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The large facial bones that surround the nasal cavity - the frontal bone, the maxilla, the sphenoid and ethmoid bones - are hollow to a greater or lesser extent. The hollow spaces in these bones contain the paranasal sinuses, which in the healthy living body are filled with air. The paranasal sinuses all communicate with the nasal cavity.

To see the sinus cavities we’ll look at a skull in which part of the bone that overlies each sinus has been removed. Here’s the cavity for the right frontal sinus. There’s a left one too, on the other side of this partition.

The frontal sinus extends upward, behind the lower part of the forehead, and also to a variable extent backwards, between the roof of the orbit and the floor of the anterior cranial fossa. Here’s the cavity for the right maxillary sinus, also known as the maxillary antrum.

It extends backwards to the part of the maxilla that borders the pterygo-maxillary fissure. It extends downwards almost to the root of the upper molar and premolar teeth. The medial wall of the maxillary sinus is also the lateral wall of the nasal cavity. Its roof forms a large part of the floor of the orbit.

The sphenoid sinuses occupy the central part of the sphenoid bone. This opening has been made to show the right sphenoid sinus. To see it better we’ll look at the skull divided in the midline. Here’s the right sphenoid sinus again.

Above the sphenoid sinus is the floor of the anterior cranial fossa, and the sella turcica. Behind it is the basilar part of the occipital bone. In front of it is the high part of the nasal cavity. Below it is the roof of the nasopharynx.

Lastly we’ll come round to the front, to ...

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(2.53)

The large facial bones that surround the nasal cavity - the frontal bone, the maxilla, the sphenoid and ethmoid bones - are hollow to a greater or lesser extent. The hollow spaces in these bones contain the paranasal sinuses, which in the healthy living body are filled with air. The paranasal sinuses all communicate with the nasal cavity.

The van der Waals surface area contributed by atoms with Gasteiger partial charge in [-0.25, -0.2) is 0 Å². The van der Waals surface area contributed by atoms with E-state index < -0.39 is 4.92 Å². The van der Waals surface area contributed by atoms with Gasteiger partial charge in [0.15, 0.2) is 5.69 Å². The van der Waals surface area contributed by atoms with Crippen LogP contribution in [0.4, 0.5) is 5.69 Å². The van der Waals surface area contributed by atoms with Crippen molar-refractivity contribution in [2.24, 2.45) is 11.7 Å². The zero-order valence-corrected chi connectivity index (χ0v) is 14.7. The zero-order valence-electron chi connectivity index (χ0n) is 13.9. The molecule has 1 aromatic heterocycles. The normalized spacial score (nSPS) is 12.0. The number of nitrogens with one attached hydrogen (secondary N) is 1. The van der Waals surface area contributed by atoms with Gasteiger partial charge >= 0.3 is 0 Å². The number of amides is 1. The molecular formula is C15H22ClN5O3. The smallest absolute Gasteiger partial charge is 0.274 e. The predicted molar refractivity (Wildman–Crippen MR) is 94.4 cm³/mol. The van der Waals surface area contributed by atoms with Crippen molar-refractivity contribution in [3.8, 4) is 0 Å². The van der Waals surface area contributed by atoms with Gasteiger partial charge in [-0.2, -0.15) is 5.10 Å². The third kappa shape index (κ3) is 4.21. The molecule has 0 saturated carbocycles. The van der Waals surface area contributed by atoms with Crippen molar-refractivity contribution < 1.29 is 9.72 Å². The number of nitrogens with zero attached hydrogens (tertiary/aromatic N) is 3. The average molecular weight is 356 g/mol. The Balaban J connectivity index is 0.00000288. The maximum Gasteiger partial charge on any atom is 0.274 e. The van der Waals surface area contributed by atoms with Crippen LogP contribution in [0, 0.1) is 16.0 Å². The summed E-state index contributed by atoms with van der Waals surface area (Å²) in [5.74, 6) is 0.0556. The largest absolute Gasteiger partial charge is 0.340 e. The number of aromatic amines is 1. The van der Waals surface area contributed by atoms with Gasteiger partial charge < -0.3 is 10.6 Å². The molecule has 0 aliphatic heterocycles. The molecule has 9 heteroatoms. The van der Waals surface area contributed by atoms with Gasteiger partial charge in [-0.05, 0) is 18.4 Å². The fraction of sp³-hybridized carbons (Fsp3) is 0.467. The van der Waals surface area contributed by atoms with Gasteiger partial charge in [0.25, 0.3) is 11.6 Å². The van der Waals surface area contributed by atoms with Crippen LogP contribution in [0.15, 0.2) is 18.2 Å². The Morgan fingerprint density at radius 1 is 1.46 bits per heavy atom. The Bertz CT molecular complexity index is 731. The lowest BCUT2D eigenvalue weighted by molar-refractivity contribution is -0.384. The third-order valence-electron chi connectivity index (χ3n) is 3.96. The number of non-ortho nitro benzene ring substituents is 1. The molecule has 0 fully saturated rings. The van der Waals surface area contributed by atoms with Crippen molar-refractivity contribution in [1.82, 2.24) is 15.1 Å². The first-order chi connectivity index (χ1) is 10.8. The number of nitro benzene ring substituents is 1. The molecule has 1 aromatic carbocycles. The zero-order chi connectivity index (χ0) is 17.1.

To see the sinus cavities we’ll look at a skull in which part of the bone that overlies each sinus has been removed. Here’s the cavity for the right frontal sinus. There’s a left one too, on the other side of this partition.

The frontal sinus extends upward, behind the lower part of the forehead, and also to a variable extent backwards, between the roof of the orbit and the floor of the anterior cranial fossa. Here’s the cavity for the right maxillary sinus, also known as the maxillary antrum.

It extends backwards to the part of the maxilla that borders the pterygo-maxillary fissure. It extends downwards almost to the root of the upper molar and premolar teeth. The medial wall of the maxillary sinus is also the lateral wall of the nasal cavity. Its roof forms a large part of the floor of the orbit.

The sphenoid sinuses occupy the central part of the sphenoid bone. This opening has been made to show the right sphenoid sinus. To see it better we’ll look at the skull divided in the midline. Here’s the right sphenoid sinus again.

Above the sphenoid sinus is the floor of the anterior cranial fossa, and the sella turcica. Behind it is the basilar part of the occipital bone. In front of it is the high part of the nasal cavity. Below it is the roof of the nasopharynx.

Lastly we’ll come round to the front, to look at the collection of small cavities that contain the ethmoid air cells, collectively referred to as the ethmoid sinus. These extend from just behind the naso-lacrimal duct, all the way back along the medial wall of the orbit. As we’ve seen already, the ethmoid air cells lie between the medial wall of the orbit, and the lateral wall of the upper part of the nasal cavity.

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